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J Community Psychol. 2005 Mar;33(2):175-190.

Stress and Well-Being in the Aftermath of the World Trade Center Attack: the Continuing Effects of a Communitywide Disaster.

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The New York Academy of Medicine.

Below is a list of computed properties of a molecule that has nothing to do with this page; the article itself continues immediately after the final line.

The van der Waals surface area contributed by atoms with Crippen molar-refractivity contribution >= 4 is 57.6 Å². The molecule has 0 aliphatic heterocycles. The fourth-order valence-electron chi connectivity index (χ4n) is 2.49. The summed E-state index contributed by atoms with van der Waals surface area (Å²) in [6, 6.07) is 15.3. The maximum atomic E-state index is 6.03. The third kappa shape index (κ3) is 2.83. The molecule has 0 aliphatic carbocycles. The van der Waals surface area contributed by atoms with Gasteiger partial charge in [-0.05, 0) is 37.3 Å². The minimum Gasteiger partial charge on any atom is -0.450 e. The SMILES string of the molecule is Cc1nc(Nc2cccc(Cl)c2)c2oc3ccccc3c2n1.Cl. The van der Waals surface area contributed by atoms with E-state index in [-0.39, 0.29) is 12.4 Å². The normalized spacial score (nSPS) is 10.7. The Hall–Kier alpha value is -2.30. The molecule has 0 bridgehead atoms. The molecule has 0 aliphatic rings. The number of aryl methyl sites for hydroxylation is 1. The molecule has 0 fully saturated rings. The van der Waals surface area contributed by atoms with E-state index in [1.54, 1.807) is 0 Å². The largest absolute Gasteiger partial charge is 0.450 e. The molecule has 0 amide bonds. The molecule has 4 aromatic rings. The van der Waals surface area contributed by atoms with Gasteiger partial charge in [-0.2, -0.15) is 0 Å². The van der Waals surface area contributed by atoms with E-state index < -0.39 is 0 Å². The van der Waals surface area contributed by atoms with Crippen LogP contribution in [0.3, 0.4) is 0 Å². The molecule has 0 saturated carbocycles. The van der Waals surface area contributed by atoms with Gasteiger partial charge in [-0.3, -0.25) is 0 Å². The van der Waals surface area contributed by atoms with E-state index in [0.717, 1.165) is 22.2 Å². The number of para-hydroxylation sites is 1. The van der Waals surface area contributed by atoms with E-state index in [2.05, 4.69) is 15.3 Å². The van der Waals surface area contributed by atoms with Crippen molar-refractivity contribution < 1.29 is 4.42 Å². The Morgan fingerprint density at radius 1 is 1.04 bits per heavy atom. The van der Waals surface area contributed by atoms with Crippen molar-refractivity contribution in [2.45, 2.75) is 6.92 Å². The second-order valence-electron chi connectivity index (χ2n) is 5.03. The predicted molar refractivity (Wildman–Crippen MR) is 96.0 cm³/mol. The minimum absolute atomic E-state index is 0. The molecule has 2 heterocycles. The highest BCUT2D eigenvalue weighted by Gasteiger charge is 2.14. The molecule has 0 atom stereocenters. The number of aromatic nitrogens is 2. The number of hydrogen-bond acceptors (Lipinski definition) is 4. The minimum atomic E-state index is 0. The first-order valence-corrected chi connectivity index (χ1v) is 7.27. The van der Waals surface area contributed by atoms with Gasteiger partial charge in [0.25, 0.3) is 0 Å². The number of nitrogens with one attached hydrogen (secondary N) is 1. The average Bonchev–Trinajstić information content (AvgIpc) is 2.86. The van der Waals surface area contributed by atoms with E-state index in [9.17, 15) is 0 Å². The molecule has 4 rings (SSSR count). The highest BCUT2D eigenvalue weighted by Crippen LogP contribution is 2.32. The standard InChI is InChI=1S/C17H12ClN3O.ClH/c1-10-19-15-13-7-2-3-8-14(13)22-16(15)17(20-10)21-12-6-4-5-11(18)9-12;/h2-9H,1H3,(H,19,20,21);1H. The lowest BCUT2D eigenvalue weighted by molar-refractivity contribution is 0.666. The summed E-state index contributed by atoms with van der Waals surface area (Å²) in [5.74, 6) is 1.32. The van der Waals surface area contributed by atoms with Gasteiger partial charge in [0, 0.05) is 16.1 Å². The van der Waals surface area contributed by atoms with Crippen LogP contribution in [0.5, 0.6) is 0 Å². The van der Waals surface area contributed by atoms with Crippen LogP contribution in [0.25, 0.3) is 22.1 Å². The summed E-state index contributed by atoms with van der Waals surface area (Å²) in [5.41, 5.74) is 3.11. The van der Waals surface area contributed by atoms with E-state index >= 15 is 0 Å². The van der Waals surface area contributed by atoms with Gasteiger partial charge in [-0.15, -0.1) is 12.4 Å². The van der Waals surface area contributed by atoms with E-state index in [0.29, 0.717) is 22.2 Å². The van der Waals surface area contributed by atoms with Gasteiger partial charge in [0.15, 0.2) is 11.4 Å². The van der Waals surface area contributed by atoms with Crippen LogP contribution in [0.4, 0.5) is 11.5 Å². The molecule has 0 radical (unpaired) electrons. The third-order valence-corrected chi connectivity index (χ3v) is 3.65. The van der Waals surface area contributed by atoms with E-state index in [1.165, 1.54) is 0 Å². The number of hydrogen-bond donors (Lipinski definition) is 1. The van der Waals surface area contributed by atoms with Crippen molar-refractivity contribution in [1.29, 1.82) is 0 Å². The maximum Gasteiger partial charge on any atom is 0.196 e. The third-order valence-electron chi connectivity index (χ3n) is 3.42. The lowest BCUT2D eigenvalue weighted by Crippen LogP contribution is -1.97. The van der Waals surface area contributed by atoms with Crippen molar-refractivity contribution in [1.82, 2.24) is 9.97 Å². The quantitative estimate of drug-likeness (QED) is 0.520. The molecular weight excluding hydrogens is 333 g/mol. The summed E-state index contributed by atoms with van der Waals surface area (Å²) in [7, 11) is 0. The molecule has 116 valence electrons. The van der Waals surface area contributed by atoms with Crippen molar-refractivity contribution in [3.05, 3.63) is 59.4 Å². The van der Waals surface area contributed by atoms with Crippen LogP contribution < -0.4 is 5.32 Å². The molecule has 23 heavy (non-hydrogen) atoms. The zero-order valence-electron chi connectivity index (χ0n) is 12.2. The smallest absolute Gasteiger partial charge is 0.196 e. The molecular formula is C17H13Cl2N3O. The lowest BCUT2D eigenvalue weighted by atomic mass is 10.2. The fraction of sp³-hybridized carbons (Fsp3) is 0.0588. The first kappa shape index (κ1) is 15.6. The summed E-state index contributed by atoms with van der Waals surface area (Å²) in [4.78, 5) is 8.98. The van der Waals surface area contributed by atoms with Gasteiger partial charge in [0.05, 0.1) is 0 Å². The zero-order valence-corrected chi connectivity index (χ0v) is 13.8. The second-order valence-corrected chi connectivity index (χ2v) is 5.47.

In this study, we examine the relationship between exposure to the World Trade Center disaster (WTCD) and the well-being of adults living in New York City (NYC) at the time of the attacks by using a stress process model. One year after the attacks, we conducted a telephone survey of a cross-sectional random sample of city residents with an oversample of residents who had received mental health treatment since the attacks (N = 2,368). The survey gathered information about respondents' demographic characteristics, exposure to the WTCD, other stressful events, and social psychological resources. The dependent variable (health status) was measured by using the Short Form-12 (SF-12) mental health and physical health scales. Overall, the greater the exposure to the events surrounding the WTCD, the poorer the person's psychological well-being, even after controlling for demographic characteristics, other stressors, and social psychological resources. Exposure was only weakly related to physical well-being, once other factors were taken into account. The findings clearly show that individuals who experienced greater exposure to the WTCD have more psychological problems than those who had less exposure 1 year after the attacks. Exposure did not seem to have such severe consequences for physical well-being. Thus, our study supports the continuation of mental health services to survivors of a community disaster well beyond the first year post disaster.

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